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Marine gasoil prices spike as Russia’s middle distillate squeeze spills onto European waters

Marine gasoil prices in the Amsterdam-Rotterdam-Antwerp hub are spiking and there appears little let up in the supply squeeze of the fuel crucial for ships staying compliant with sulfur standards in the European waters.

Ships trading in designated emission control areas across Europe must use fuel with 0.1% sulfur, namely MGO, rather than other higher sulfur bunker fuels. MGO comes from the middle distillates family but often lags in terms of profitability. European refiners are also prioritizing output of diesel and jet ahead of gasoil that has further eaten into MGO supply.

Gasoil deliveries from Russia to the European continent have declined sharply as increasing numbers of companies avoid handling Russian product following its invasion of Ukraine Feb. 24 and as politicians and market watchers continue to talk of a potential ban on Russian oil into the European Union. The UK has already banned Russian oil imports.

Russian gasoil exports to the region were just 250,000 barrels in the week started April 18, compared with a weekly moving average of 510,000 barrels and 1.97 million barrels in the week started March 7, according to data from shipping tracking software company Kpler. Russian gasoil deliveries to Europe were 2.09 million barrels in the week started April 19, 2021.

Supply squeeze
The outlook remains bullish with prices at Rotterdam jumping almost 130% above 2021 levels. Shipping sources said they are pessimistic about price relief in the near future.

“We’ve seen ports in Amsterdam run totally dry on MGO in recent weeks, but shipowners have no choice but to wait in queues at loading docks every day for material,” said a shipping source.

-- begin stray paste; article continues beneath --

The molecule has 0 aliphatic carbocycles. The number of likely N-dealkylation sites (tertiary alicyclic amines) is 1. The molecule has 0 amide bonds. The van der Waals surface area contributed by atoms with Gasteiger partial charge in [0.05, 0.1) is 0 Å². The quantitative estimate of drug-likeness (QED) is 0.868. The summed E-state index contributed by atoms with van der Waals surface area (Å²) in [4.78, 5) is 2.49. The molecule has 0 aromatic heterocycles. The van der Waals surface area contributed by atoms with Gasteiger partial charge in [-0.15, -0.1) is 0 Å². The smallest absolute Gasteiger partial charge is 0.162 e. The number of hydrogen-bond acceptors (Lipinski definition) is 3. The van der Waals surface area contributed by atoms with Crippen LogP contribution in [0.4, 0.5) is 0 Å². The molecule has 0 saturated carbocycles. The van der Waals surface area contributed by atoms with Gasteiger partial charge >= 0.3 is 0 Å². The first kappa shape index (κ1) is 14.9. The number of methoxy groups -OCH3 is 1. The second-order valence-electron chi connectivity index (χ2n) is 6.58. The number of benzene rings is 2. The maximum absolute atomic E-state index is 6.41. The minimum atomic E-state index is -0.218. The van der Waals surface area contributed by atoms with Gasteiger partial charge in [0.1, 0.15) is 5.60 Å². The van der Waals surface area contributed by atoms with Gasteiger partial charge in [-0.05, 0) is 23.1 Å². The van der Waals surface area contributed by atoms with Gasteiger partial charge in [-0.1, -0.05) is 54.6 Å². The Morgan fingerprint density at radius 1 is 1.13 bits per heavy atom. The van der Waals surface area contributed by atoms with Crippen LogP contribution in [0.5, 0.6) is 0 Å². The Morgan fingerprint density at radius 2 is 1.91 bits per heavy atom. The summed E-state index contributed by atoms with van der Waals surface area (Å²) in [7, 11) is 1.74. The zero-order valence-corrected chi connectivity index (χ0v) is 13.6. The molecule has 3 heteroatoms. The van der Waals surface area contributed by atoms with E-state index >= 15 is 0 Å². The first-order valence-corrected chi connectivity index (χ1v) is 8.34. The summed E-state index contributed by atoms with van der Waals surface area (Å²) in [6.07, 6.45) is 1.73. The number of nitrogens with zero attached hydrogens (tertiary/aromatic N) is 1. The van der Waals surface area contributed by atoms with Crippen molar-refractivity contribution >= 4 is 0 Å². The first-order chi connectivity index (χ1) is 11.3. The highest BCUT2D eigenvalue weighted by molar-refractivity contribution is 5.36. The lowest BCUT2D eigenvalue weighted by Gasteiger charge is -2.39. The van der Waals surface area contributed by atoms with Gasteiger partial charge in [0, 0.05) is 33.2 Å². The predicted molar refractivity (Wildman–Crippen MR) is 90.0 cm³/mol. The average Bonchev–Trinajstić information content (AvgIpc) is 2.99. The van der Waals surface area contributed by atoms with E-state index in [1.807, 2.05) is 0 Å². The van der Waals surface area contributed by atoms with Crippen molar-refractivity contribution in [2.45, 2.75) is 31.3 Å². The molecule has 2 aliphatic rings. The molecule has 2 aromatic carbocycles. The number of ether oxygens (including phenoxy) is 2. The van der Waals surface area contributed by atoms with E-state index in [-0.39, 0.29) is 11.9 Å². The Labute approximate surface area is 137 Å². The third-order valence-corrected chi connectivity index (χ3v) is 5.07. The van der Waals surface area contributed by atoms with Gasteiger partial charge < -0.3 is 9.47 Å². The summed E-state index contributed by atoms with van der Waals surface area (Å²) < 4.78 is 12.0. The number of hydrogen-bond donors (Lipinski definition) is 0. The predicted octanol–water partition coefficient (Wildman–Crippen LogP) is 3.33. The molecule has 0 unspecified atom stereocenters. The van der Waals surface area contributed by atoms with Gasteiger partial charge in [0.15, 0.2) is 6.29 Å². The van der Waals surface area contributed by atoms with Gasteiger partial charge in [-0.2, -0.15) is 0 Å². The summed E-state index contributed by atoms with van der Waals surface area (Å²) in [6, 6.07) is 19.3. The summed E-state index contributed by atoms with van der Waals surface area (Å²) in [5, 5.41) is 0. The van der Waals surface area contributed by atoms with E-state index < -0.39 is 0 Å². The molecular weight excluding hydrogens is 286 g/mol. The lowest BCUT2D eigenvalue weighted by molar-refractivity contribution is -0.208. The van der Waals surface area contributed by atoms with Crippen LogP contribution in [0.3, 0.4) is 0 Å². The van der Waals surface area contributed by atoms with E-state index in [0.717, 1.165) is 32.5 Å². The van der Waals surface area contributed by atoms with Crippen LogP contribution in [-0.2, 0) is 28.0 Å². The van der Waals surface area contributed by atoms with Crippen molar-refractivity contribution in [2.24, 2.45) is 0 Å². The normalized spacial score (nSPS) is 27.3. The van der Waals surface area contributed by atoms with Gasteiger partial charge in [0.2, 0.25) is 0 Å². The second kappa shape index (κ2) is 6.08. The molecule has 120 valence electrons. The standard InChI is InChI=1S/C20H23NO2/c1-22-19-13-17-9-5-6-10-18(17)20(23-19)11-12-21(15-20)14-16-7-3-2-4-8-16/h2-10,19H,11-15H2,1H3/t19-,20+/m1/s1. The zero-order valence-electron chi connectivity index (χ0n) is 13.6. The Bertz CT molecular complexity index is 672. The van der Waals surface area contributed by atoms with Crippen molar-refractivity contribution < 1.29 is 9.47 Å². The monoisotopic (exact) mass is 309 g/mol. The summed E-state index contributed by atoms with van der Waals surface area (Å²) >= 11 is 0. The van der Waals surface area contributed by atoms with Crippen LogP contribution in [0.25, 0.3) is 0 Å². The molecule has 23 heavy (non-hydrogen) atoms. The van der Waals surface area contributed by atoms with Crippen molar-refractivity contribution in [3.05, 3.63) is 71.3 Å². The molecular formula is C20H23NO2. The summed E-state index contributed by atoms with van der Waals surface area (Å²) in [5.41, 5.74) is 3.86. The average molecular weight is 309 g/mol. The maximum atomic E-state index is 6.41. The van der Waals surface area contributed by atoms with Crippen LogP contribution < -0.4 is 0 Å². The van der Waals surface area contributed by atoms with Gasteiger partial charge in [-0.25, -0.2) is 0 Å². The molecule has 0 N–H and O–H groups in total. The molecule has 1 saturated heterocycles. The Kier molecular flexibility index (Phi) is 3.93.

Availability is a problem, said Anton Shamray, senior analyst at tanker pool and commercial management company Navig8, highlighting at least a 10-day lead time for buying MGO at ARA ports in recent weeks. “Suppliers have struggled to secure material as far as three weeks out,” Shamray said.

Import arbitrage routes for diesel and gasoil to Europe from the Middle East and the Persian Gulf have closed in recent weeks, tightening the supply of potential blending components too.

“I don’t see the situation changing until the war ends,” another shipping source said.

The advice from the sell-side is to consider a range of refueling options. “Buyers may benefit from additional refueling planning around the ARA hub in particular, while potential premiums may also be expected until markets balance out,” Svend Stenberg Molholt, group COO at bunker supplier Monjasa said.

Any rebalancing in flows is not insurmountable, according to Molholt. “We have seen important changes to production and product flows in the past and we believe that also on this occasion, supply and demand will find its balance across markets,” he said.

Low stocks
ARA stocks of diesel and gasoil dipped 1.6% on the week to an 11-year low of 1.439 million mt in the week to April 20, Insights Global data showed April 21. TotalEnergies’ European refining margin indicator surged to $46.3/mt in the first quarter, from $5.3/mt a year ago, as distillate cracks ballooned on the back of the Russia-Ukraine war, the company said April 19.

FOB ARA barge jet fuel and gasoil cracks hit all-time highs April 26, with diesel barges also at a record, barring a spike to $59.20/b March 3. Diesel barge cracks were assessed at $52.23/b April 26, and FOB Rotterdam jet cracks having overtaken those of diesel were at $57.50/b, S&P Global data showed. These products are slightly ahead of 0.1%S gasoil — a product very similar in specification to MGO and sometimes part of the blending pool. S&P Global assessed the 0.1%S gasoil crack at $47.56/b April 26.

“The key outstanding questions are what happens to Russian crude and product exports and global demand recovery going forward,” Shamray said.
Source: Platts

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